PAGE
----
It's been a tough start to the year for Nicolas Roche and the AG2R-La Mondiale team: it is already May and the team is the only WorldTour squad which has yet to rack up a victory this year. Roche hopes the team can turn their luck around in the Amgen Tour of California.
The Irishman showed great promise as a Grand Tour rider with solid rides in the 2010 Tour de France and Vuelta a Espana, where he finished 15th and 7th, respectively. His Vuelta performance was his country's highest Grand Tour result since the days of his father Stephen Roche and countryman Sean Kelly.
However, since then Roche's career has been hampered by illness and injury. Last year his Tour de France was impacted by a crash in the Critérium du Dauphiné, but he bounced back to take a stage victory in the Tour of Beijing, but that was his team's last win. Falling ill after Paris-Nice, Roche struggled in the Volta a Catalunya. Now, he's feeling the pressure to not only score a victory but to score points toward keeping AG2R in the WorldTour is mounting.
"I'm hoping to be competitive and come out of Tour of California with a result," Roche told Cyclingnews. "Hopefully I'm already on good condition. The team's going to ride aggressively, go for the breakaways and hopefully get a stage win.
"I'll take it one stage at a time, but stage 1 will already be a tough day. I can't see it being a full bunch sprint. If it's a small group sprint, I can go OK there, but there are some stronger riders like [Peter] Sagan, which are specialists in that case. It's going to be tough to get a win, but the whole team is focused on it."
Roche in theory would share the responsibilities of the overall classification with his Italian teammate Rinaldo Nocentini, but it will depend on who shows the best form. "Nocentini had a very good start to the year, but he stepped back a few weeks ago and he's just getting started again, progressing towards the Tour and the second part of the season, so he might be a little behind on form. I did the other way around, I had a bad start to the season, and now I'm kind of getting there for the Tour hopefully. I'm in kind of no man's land, I don't know where I am at the moment. But I will give it a hard try this week."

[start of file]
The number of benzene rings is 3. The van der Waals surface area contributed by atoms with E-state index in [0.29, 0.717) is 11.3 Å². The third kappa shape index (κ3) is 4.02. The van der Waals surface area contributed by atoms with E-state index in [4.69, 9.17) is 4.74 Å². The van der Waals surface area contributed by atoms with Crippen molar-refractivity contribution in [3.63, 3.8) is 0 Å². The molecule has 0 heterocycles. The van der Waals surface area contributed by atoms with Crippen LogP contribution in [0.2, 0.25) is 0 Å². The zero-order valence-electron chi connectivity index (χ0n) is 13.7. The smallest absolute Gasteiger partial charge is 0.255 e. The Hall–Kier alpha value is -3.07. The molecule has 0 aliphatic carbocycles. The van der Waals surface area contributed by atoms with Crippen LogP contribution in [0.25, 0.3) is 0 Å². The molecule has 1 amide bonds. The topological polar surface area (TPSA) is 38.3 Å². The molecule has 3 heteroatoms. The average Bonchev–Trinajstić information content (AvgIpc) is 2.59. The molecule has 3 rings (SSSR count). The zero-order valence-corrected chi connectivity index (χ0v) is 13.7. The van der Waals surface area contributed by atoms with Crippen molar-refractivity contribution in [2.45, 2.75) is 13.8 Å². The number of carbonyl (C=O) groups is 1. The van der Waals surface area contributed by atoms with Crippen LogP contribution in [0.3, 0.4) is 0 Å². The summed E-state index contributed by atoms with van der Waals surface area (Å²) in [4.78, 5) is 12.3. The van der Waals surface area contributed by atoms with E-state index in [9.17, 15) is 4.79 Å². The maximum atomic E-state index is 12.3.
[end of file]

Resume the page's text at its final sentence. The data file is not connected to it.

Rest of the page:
Having grown up in France, Roche has spent his entire career racing on French teams, from his amateur days to his start with Cofidis, on to Crédit Agricole and now in his fourth season with AG2R-La Mondiale. Although he has dual citizenship thanks to his mother, he still competes under an Irish license and will vie for one of three spots on Ireland's team for the Olympic Games in London.
"The Olympics is a peculiar race in cycling; it's important but not so important. It's a really personal choice, some see it as a main race, some see it as just another race. I'm pretty motivated about the Olympics. looking back over the years, after the Tour I usually go good at San Sebastian which is usually the weekend after the Tour, when the Olympics are this year. Hopefully I can have a similar scenario and be there for the Olympics."
Roche is not putting extra pressure on himself to get to the Games, however, since his main goals lie at the Tour de France and Vuelta a Espana, but with more than 100km of time trial kilometers in the Tour de France this year, Roche isn't sure how he will perform there.
"Time trialing is my downfall. I went to the wind tunnel a few weeks ago to get my position checked out but now I just need to do a lot of work," he said. Part of that work will be the Bakersfield time trial in five days time, where he hopes to test out his form.
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